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Air Traffic Controllers' Strikes Paralyze European Air Travel - 2002-06-19

Scattered strikes by air traffic controllers have snarled flights across Europe, leaving some passengers stranded at airports. The biggest impact is being felt in France.

Airports across France are virtually deserted, as most of the country's air traffic controllers took to the picket lines.

The day-long strike, expected to end before midnight, is to protest a proposed continent-wide "single-sky" plan, aimed to streamline Europe's flight routes.

But French air controllers in particular, fear the plan will lead to privatization and greater competition in the industry, and the loss of jobs.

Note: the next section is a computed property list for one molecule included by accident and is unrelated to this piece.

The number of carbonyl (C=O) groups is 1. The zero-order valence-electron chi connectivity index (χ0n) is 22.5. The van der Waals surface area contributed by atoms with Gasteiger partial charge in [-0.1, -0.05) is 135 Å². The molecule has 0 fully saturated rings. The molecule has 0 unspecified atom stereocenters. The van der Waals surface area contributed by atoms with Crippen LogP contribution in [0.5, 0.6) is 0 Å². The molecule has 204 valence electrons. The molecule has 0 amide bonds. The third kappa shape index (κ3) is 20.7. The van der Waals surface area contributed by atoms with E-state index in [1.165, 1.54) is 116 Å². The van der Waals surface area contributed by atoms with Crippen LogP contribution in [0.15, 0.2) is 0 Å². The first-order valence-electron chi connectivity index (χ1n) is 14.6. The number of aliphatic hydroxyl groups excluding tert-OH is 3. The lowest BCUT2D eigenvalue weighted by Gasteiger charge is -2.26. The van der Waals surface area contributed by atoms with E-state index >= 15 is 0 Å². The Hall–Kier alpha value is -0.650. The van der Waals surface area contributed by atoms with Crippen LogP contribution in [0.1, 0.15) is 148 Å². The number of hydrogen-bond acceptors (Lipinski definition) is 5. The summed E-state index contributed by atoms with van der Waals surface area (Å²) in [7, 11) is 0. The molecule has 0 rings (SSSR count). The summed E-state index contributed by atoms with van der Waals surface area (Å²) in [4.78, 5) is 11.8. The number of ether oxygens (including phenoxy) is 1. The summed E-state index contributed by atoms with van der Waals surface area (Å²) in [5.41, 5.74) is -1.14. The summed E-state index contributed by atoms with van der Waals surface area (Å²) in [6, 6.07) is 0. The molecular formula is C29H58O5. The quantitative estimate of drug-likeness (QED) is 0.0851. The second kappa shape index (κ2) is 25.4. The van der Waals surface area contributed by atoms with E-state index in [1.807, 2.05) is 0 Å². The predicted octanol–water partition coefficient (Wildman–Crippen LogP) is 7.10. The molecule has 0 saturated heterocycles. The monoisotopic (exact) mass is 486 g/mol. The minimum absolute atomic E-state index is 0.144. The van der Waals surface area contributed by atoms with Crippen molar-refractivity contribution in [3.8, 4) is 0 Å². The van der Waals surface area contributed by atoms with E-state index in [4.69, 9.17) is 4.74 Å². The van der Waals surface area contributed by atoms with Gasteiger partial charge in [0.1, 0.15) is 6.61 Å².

A spokeswoman for the French air regulator DGAC, Edith Tartry, told VOA she had no exact figures of the number of strikers, but estimated they included most controllers in the country.

Ms. Tartry said all the airports in France are affected by the walkout. She said about one-tenth of regular air traffic is expected for the day.

Two French carriers, Air France and Air Lib, issued statements saying only 10 to 50 percent of most flights were assured. But Air France said most of its long-distance, international flights would fly as usual.

Disruptions are also expected elsewhere in Europe, with some air traffic controllers in Italy, Portugal, Greece, and Hungary joining the strike. And a number of foreign airline companies said they would drastically cut service to France for the day.